AS HE sat on the steps of a cold gym on a hot day in Albany, N.Y., Mathias Kiwanuka was in a reflective mood. It was early August, a week into the linebacker's seventh training camp with the Giants. Kiwanuka, 29, would rank among the longest-tenured players on most NFL teams, but on the Giants he is still a relative newcomer. Seven of Kiwanuka's teammates, all of them key contributors like him, have been with New York longer: linebacker Chase Blackburn, right tackle David Diehl, quarterback Eli Manning, right guard Chris Snee, defensive ends Justin Tuck and Osi Umenyiora, and cornerback Corey Webster.
This is an article from the Sept. 3, 2012 issue
If you want to understand the Giants' ability to succeed despite extended stretches of injury and erratic play—since 2005 they have won more games (68) than any other NFC team, and in 2011 they overcame a 7--7 start to win six straight, including the Super Bowl—you should start with the organization's stability. "It goes all the way back to guys like Michael Strahan, Amani Toomer, Jeremy Shockey: the guys who were here when I first got here who showed us as young players how things work," says Kiwanuka. "A younger guy who walks in is going to benefit from the history we have of long-term players who are always going to compete every day, no matter what."
The Giants' coach, Tom Coughlin, and general manager, Jerry Reese, also have long tenures—Coughlin since 2004, Reese since 1994 (he became G.M. in 2007)—and both prefer a steady approach to a tumultuous game. "We know there are peaks and valleys in every season," says Reese. "We try to stay in the middle, stay levelheaded about what we do, try to make the best football decisions."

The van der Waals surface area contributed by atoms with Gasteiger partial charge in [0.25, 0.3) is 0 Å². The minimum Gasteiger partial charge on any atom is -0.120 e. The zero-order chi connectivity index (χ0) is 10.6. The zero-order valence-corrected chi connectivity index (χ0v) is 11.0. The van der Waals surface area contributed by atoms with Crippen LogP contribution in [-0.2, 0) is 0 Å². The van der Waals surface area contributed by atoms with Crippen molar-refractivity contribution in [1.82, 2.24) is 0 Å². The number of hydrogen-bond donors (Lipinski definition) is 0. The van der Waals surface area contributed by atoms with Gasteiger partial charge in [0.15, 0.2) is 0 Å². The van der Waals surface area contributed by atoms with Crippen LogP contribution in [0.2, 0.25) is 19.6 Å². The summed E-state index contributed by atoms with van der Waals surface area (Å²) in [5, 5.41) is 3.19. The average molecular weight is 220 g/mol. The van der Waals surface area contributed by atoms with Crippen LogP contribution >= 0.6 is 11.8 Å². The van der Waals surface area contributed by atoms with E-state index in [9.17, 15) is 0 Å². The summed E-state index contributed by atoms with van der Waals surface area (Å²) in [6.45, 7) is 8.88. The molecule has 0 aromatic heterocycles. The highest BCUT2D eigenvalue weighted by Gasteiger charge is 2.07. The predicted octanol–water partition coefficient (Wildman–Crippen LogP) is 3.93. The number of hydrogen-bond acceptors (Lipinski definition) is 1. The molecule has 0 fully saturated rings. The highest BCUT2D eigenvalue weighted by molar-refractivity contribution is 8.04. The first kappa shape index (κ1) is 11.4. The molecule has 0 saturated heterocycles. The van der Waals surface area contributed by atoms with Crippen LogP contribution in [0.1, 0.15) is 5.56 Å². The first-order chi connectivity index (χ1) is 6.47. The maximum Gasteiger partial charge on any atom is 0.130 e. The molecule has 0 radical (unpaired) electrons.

Reese is often chastised on draft day for failing to address so-called "areas of need," but that strategy would contradict his team's philosophy. "We try to draft the best player—it doesn't matter what position," he says. So, even with Umenyiora and Tuck on the roster, Reese selected Kiwanuka, in 2006, and Jason Pierre-Paul, who had 16½ sacks last season at age 22, in 2010. He now has arguably the best group of pass rushers in the league.
Reese picked Prince Amukamara in the first round in 2011, even though he seemed to have plenty of cornerbacks, and now Amukamara is poised to step in for injured starter Terrell Thomas (torn right ACL). And Virginia Tech running back David Wilson was the Giants' first-rounder this year, even though the team had Ahmad Bradshaw and holes at linebacker and on the offensive line.
The running game could use a boost—it ranked last in the NFL last season, in part because Bradshaw was hampered by a fractured right foot, now healed—and Wilson could provide it. He has impressed everyone on the team, including himself, with his speed and power in practice. "Sometimes I watch film, and I'm like, How'd I do that?" Wilson says. Both Coughlin and Reese say they would like the offense to be more balanced, but both know that achieving the ideal mix is difficult. ("Fifty-three guys: That's really not a lot," Reese likes to say.) The Giants will be NFC East contenders because they are able to maximize what they do best—throwing the ball and rushing the passer—and minimize what they do not, and they do that by putting the most talented players they can get into a stable environment that allows them to remain unflustered even when things go wrong.